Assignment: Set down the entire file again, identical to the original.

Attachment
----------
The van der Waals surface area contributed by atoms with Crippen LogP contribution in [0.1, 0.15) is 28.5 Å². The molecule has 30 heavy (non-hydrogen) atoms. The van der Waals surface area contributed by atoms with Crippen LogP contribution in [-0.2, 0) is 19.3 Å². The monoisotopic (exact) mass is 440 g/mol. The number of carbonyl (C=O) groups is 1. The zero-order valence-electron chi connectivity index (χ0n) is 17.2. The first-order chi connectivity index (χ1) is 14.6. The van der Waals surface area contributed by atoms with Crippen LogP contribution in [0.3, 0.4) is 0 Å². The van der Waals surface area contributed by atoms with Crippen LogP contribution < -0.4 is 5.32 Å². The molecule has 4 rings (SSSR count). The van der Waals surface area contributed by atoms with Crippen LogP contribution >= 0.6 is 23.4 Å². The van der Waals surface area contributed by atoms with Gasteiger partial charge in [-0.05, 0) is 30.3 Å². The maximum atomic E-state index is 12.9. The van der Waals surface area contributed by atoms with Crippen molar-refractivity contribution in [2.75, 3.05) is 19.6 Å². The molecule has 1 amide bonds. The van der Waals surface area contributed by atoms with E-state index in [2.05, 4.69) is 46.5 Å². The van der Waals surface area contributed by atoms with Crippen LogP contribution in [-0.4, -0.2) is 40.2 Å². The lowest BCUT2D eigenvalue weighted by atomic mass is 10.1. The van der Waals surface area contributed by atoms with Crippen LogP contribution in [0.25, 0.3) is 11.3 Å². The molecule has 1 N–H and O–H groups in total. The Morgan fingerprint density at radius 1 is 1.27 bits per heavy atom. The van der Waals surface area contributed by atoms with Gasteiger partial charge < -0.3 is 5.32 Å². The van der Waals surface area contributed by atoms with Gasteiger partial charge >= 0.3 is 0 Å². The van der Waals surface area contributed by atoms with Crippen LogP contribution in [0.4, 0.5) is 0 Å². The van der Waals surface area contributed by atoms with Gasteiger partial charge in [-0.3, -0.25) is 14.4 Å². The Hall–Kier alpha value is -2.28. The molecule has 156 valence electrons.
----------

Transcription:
The van der Waals surface area contributed by atoms with Crippen LogP contribution in [0.1, 0.15) is 28.5 Å². The molecule has 30 heavy (non-hydrogen) atoms. The van der Waals surface area contributed by atoms with Crippen LogP contribution in [-0.2, 0) is 19.3 Å². The monoisotopic (exact) mass is 440 g/mol. The number of carbonyl (C=O) groups is 1. The zero-order valence-electron chi connectivity index (χ0n) is 17.2. The first-order chi connectivity index (χ1) is 14.6. The van der Waals surface area contributed by atoms with Crippen LogP contribution in [0.3, 0.4) is 0 Å². The van der Waals surface area contributed by atoms with Crippen LogP contribution < -0.4 is 5.32 Å². The molecule has 4 rings (SSSR count). The van der Waals surface area contributed by atoms with Crippen LogP contribution >= 0.6 is 23.4 Å². The van der Waals surface area contributed by atoms with Gasteiger partial charge in [-0.05, 0) is 30.3 Å². The maximum atomic E-state index is 12.9. The van der Waals surface area contributed by atoms with Crippen molar-refractivity contribution in [2.75, 3.05) is 19.6 Å². The molecule has 1 amide bonds. The van der Waals surface area contributed by atoms with E-state index in [2.05, 4.69) is 46.5 Å². The van der Waals surface area contributed by atoms with Crippen LogP contribution in [-0.4, -0.2) is 40.2 Å². The lowest BCUT2D eigenvalue weighted by atomic mass is 10.1. The van der Waals surface area contributed by atoms with Crippen LogP contribution in [0.25, 0.3) is 11.3 Å². The molecule has 1 N–H and O–H groups in total. The Morgan fingerprint density at radius 1 is 1.27 bits per heavy atom. The van der Waals surface area contributed by atoms with Gasteiger partial charge < -0.3 is 5.32 Å². The van der Waals surface area contributed by atoms with Gasteiger partial charge >= 0.3 is 0 Å². The van der Waals surface area contributed by atoms with Crippen LogP contribution in [0.4, 0.5) is 0 Å². The van der Waals surface area contributed by atoms with Gasteiger partial charge in [-0.3, -0.25) is 14.4 Å². The Hall–Kier alpha value is -2.28. The molecule has 156 valence electrons.